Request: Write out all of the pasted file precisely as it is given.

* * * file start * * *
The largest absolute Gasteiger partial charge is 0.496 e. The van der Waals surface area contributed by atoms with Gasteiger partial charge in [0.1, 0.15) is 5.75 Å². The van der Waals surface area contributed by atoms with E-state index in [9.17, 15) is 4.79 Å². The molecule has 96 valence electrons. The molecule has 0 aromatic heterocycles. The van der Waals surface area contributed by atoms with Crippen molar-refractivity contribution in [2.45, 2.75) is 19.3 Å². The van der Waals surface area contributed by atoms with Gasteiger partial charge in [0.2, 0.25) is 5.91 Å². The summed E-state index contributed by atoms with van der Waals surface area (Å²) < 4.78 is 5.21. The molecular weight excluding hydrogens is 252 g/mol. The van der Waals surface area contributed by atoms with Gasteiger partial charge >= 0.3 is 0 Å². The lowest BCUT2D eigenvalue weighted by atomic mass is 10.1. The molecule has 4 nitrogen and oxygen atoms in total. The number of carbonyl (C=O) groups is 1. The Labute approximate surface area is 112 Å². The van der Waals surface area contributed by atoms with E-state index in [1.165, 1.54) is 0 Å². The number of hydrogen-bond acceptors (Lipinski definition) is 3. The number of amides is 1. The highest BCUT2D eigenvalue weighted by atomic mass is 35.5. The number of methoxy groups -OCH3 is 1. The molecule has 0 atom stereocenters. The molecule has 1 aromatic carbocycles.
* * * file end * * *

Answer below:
The largest absolute Gasteiger partial charge is 0.496 e. The van der Waals surface area contributed by atoms with Gasteiger partial charge in [0.1, 0.15) is 5.75 Å². The van der Waals surface area contributed by atoms with E-state index in [9.17, 15) is 4.79 Å². The molecule has 96 valence electrons. The molecule has 0 aromatic heterocycles. The van der Waals surface area contributed by atoms with Crippen molar-refractivity contribution in [2.45, 2.75) is 19.3 Å². The van der Waals surface area contributed by atoms with Gasteiger partial charge in [0.2, 0.25) is 5.91 Å². The summed E-state index contributed by atoms with van der Waals surface area (Å²) < 4.78 is 5.21. The molecular weight excluding hydrogens is 252 g/mol. The van der Waals surface area contributed by atoms with Gasteiger partial charge >= 0.3 is 0 Å². The lowest BCUT2D eigenvalue weighted by atomic mass is 10.1. The molecule has 4 nitrogen and oxygen atoms in total. The number of carbonyl (C=O) groups is 1. The Labute approximate surface area is 112 Å². The van der Waals surface area contributed by atoms with E-state index in [1.165, 1.54) is 0 Å². The number of hydrogen-bond acceptors (Lipinski definition) is 3. The number of amides is 1. The highest BCUT2D eigenvalue weighted by atomic mass is 35.5. The number of methoxy groups -OCH3 is 1. The molecule has 0 atom stereocenters. The molecule has 1 aromatic carbocycles.